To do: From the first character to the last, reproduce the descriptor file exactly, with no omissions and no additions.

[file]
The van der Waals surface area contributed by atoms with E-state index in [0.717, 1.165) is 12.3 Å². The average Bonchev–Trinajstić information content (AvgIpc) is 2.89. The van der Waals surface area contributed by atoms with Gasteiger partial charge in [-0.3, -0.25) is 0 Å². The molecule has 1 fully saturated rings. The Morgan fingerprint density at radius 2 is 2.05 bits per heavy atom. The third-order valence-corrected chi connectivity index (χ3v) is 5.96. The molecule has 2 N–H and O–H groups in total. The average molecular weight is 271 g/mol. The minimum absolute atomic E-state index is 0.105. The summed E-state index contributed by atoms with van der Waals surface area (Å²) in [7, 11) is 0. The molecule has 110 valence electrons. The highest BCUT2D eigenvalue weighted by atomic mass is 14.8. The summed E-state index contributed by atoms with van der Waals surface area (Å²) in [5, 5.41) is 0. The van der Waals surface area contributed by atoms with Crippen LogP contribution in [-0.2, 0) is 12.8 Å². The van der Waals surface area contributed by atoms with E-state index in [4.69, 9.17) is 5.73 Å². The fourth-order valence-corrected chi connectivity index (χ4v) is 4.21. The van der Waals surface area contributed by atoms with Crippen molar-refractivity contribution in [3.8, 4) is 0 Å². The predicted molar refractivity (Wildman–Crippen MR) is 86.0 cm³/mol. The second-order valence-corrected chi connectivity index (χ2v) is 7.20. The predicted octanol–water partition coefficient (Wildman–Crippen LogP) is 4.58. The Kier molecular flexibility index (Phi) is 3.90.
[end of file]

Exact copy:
The van der Waals surface area contributed by atoms with E-state index in [0.717, 1.165) is 12.3 Å². The average Bonchev–Trinajstić information content (AvgIpc) is 2.89. The van der Waals surface area contributed by atoms with Gasteiger partial charge in [-0.3, -0.25) is 0 Å². The molecule has 1 fully saturated rings. The Morgan fingerprint density at radius 2 is 2.05 bits per heavy atom. The third-order valence-corrected chi connectivity index (χ3v) is 5.96. The molecule has 2 N–H and O–H groups in total. The average molecular weight is 271 g/mol. The minimum absolute atomic E-state index is 0.105. The summed E-state index contributed by atoms with van der Waals surface area (Å²) in [7, 11) is 0. The molecule has 110 valence electrons. The highest BCUT2D eigenvalue weighted by atomic mass is 14.8. The summed E-state index contributed by atoms with van der Waals surface area (Å²) in [5, 5.41) is 0. The van der Waals surface area contributed by atoms with Crippen LogP contribution in [-0.2, 0) is 12.8 Å². The van der Waals surface area contributed by atoms with E-state index in [4.69, 9.17) is 5.73 Å². The fourth-order valence-corrected chi connectivity index (χ4v) is 4.21. The van der Waals surface area contributed by atoms with Crippen molar-refractivity contribution in [3.8, 4) is 0 Å². The predicted molar refractivity (Wildman–Crippen MR) is 86.0 cm³/mol. The second-order valence-corrected chi connectivity index (χ2v) is 7.20. The predicted octanol–water partition coefficient (Wildman–Crippen LogP) is 4.58. The Kier molecular flexibility index (Phi) is 3.90.